Nebraska's running back situation looks like it will be thin again as the Huskers prepare for another stout rush defense in Iowa.
NU coach Scott Frost said Monday that starter Rahmir Johnson is questionable at best as he continues to work back from an injury.
"We'll see. It's kind of been day-to-day with him," Frost said. "I would say most likely not, but he's fighting to get back. Same with quite a few other guys."
In Johnson's place, Markese Stepp, Brody Belt, and Marvin Scott handled the running back duties against Wisconsin, essentially splitting carries while rushing 25 times for 78 yards against the nation's top run defense. Belt led the way with 32 yards on seven carries while Stepp and Scott each got nine touches.
Jaquez Yant traveled to Wisconsin but didn't play.
"That was a coach's decision to go with the other guys," Frost said. "So he'll be available and ready to play this week."
Ready for the rivalry: Senior day is important, sure, but the fact that it's against Iowa was always going to add a little spice for the Nebraska players set for their final game in the scarlet and cream.
"Beating Iowa in anything is a great feeling for Nebraska fans," tight end Austin Allen said. "We need to get that one done for the fans, this university, this program, and it would set it on a good step for what this program is going to become."
That doesn't mean the Huskers will prepare any differently than they have for any other opponent, but it's fair to say there's not much that needs to be done to get NU's roster fired up.
"Obviously there is a little more that goes into the game," defensive end Ben Stille said. "The preparation is similar as far as you prepare like any opponent but then obviously on game day there is a little extra juice that goes into it; for sure you can just feel it. You are lying if you don't feel it."
Attacking the run: Nebraska's struggles in containing Wisconsin running back Braelon Allen were in part because of the 17-year-old's prodigious talent, and partly because of the way the Blackshirts fit the Badgers' run game.
"I thought we attacked some run fits a little too fast, and that's on me," NU defensive coordinator Erik Chinander said. "I had those guys wired up to really go hit those run fits and make that thing real small.
"Some of those runs got bounced around a little bit in the backfield and popped loose on us, which is very unfortunate, but I think some of that is definitely on me and not on the kids."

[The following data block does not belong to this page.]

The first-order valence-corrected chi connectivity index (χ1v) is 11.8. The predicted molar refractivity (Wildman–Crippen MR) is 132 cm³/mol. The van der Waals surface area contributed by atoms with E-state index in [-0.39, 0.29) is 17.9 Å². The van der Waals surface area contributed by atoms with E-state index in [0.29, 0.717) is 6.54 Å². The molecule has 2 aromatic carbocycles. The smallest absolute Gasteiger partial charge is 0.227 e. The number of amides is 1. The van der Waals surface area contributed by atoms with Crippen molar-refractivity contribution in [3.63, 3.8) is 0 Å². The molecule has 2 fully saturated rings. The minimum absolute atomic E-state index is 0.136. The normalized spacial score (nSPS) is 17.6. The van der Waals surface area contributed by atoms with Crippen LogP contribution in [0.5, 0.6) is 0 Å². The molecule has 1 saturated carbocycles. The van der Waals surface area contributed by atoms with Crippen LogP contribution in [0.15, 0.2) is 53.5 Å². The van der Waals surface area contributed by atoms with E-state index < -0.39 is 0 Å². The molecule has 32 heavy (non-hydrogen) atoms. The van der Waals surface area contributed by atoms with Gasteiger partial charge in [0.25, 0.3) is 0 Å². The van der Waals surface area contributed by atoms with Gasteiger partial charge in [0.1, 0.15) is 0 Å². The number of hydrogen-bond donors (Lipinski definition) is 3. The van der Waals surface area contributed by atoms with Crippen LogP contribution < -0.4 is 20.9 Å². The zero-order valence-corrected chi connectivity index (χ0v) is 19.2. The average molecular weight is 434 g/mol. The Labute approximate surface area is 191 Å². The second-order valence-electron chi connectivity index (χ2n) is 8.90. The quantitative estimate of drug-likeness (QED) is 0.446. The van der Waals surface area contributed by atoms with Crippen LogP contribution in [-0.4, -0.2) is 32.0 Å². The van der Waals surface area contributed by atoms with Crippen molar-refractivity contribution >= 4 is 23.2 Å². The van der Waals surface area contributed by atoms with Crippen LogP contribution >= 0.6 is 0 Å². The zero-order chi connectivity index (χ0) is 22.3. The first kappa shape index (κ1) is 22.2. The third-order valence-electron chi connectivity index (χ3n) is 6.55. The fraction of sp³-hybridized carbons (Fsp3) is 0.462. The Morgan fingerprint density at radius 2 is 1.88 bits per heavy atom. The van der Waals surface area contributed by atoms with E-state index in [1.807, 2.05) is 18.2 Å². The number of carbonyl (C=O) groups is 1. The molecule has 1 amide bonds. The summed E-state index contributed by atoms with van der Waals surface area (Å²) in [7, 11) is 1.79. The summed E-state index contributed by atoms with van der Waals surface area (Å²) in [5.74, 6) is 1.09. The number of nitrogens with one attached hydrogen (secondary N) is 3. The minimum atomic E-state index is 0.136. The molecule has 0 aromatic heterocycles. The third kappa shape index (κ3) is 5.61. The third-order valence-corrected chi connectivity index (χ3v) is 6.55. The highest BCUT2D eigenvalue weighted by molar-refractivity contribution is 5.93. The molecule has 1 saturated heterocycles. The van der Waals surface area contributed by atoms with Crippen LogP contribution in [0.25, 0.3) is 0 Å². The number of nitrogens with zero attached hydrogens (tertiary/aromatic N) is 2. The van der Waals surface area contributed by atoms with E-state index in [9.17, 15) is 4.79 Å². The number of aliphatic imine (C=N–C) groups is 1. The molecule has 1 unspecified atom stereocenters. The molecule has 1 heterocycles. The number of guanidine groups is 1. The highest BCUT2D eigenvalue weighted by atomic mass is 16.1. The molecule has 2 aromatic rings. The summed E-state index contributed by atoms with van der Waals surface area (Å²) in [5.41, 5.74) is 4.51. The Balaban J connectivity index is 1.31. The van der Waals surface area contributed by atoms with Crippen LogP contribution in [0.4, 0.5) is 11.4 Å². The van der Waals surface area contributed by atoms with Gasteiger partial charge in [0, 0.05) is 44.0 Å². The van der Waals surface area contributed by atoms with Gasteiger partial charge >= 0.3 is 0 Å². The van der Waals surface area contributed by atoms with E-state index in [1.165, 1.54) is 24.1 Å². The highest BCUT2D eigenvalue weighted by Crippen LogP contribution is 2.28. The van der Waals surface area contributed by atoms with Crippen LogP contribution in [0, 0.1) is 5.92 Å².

Iowa will present a similar look on Friday, though without the firepower of Wisconsin's backfield.
"When we're playing a game like this we obviously, the guys up front have to do a good job. They have to take this game over for us," Chinander said. "I think as a group we really have to tackle the ball carrier better. We have to leverage the ball better and we have to do a better job at getting the guy on the ground."
'Popcorn' football: Asked Monday about playing two physical teams in a row, NU defensive backs coach Travis Fisher said these aren't the only games in which the Huskers are playing a tough opponent.
"We play so many tough teams, and every team we’ve played has been physical," Fisher said. "We haven’t played a team yet that just walked out and said hey, we’re going to let you guys take advantage of us."
With Nebraska's offensive plan in flux after the news of Adrian Martinez's injury, the Blackshirts will have to rise up once again.
"Every team we've played this year has been tough. Every team we've played this year has been physical. We don't play popcorn football here. We play the top of the top," Fisher said. "We love it, we embrace it, and for the most part this season I can live with the way we've played on defense — how that defense has rose up to a higher level against great opponents."
Filling the gaps: Nebraska's defense will be limited once again, with five regulars either out entirely or questionable for Iowa.
"I think it impacts you. Those are really good football players, and guys that have been leaders on the team," Chinander said of Damion Daniels, Deontai Williams, JoJo Domann, Caleb Tannor and Pheldarius Payne.
Daniels and Tannor both played limited snaps against Wisconsin while Domann, Williams and Payne were not in uniform against the Badgers.
"That's football. The next guy has to play — the guys that are going to play next year," Chinander said. "It's not like we had to call a timeout with those guys because we don't know what to do. Those guys were ready to play. They just have to keep getting better and better."
Mirror, mirror: When the Husker defense faces Iowa on Friday, it will see one of the best centers in the country in Hawkeye junior Tyler Linderbaum.
Widely regarded as a first-round NFL Draft pick next spring, Linderbaum is a terrific athlete at 6-foot-3 and 285 pounds.
As a matter of fact, NU defensive coordinator Erik Chinander said Monday that Linderbaum reminds him of someone.
“He’s an exceptional football player. He’s very athletic, is kind of the first thing you notice about him. To be honest with you, the look we get from Cam Jurgens is very, very accurate because I find both those guys to be similar in size and also, they’re both very, very athletic centers. So, I think that look that Cam gives us all year when we do good-on-good periods is going to carry over really well for playing Iowa.
“But I think that kid, he’s very smart. He makes all the calls. He makes all of the checks. Very athletic. Finishes plays.”
— Chris Basnett and Parker Gabriel